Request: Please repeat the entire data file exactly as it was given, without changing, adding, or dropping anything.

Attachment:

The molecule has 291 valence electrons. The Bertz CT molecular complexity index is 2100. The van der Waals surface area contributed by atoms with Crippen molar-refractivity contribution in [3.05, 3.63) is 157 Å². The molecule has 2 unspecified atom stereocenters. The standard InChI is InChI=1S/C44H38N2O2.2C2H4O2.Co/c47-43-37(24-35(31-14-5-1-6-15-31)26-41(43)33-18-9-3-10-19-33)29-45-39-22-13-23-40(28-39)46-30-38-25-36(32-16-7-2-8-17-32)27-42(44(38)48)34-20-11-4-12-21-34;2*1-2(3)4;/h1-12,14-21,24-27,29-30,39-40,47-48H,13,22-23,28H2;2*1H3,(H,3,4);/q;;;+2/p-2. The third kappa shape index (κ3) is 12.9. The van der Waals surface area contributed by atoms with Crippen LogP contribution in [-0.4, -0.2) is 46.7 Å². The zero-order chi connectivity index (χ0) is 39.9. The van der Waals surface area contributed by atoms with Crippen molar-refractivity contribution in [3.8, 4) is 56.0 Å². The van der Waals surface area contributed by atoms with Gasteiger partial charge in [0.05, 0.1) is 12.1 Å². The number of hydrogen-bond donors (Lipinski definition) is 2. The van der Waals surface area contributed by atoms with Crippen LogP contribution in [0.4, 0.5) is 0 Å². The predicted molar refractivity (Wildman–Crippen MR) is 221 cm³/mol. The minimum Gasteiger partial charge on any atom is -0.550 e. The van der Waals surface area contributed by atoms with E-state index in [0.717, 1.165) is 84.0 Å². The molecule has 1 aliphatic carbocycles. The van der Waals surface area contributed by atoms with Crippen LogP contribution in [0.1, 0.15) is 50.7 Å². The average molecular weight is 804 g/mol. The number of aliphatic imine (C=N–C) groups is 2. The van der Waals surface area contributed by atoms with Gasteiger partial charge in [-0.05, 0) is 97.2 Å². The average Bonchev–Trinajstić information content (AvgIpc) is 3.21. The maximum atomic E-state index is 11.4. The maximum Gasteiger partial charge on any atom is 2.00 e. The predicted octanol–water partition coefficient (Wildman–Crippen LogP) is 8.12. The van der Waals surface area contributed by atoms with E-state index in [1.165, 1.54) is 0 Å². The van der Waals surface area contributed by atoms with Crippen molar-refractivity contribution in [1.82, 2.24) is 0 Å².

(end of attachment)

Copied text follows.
The molecule has 291 valence electrons. The Bertz CT molecular complexity index is 2100. The van der Waals surface area contributed by atoms with Crippen molar-refractivity contribution in [3.05, 3.63) is 157 Å². The molecule has 2 unspecified atom stereocenters. The standard InChI is InChI=1S/C44H38N2O2.2C2H4O2.Co/c47-43-37(24-35(31-14-5-1-6-15-31)26-41(43)33-18-9-3-10-19-33)29-45-39-22-13-23-40(28-39)46-30-38-25-36(32-16-7-2-8-17-32)27-42(44(38)48)34-20-11-4-12-21-34;2*1-2(3)4;/h1-12,14-21,24-27,29-30,39-40,47-48H,13,22-23,28H2;2*1H3,(H,3,4);/q;;;+2/p-2. The third kappa shape index (κ3) is 12.9. The van der Waals surface area contributed by atoms with Crippen LogP contribution in [-0.4, -0.2) is 46.7 Å². The zero-order chi connectivity index (χ0) is 39.9. The van der Waals surface area contributed by atoms with Crippen molar-refractivity contribution in [3.8, 4) is 56.0 Å². The van der Waals surface area contributed by atoms with Gasteiger partial charge in [0.05, 0.1) is 12.1 Å². The number of hydrogen-bond donors (Lipinski definition) is 2. The van der Waals surface area contributed by atoms with Crippen LogP contribution in [0.4, 0.5) is 0 Å². The predicted molar refractivity (Wildman–Crippen MR) is 221 cm³/mol. The minimum Gasteiger partial charge on any atom is -0.550 e. The van der Waals surface area contributed by atoms with E-state index in [0.717, 1.165) is 84.0 Å². The molecule has 1 aliphatic carbocycles. The van der Waals surface area contributed by atoms with Crippen LogP contribution in [0.1, 0.15) is 50.7 Å². The average molecular weight is 804 g/mol. The number of aliphatic imine (C=N–C) groups is 2. The van der Waals surface area contributed by atoms with Gasteiger partial charge in [-0.05, 0) is 97.2 Å². The average Bonchev–Trinajstić information content (AvgIpc) is 3.21. The maximum atomic E-state index is 11.4. The maximum Gasteiger partial charge on any atom is 2.00 e. The predicted octanol–water partition coefficient (Wildman–Crippen LogP) is 8.12. The van der Waals surface area contributed by atoms with E-state index in [1.165, 1.54) is 0 Å². The van der Waals surface area contributed by atoms with Crippen molar-refractivity contribution in [1.82, 2.24) is 0 Å².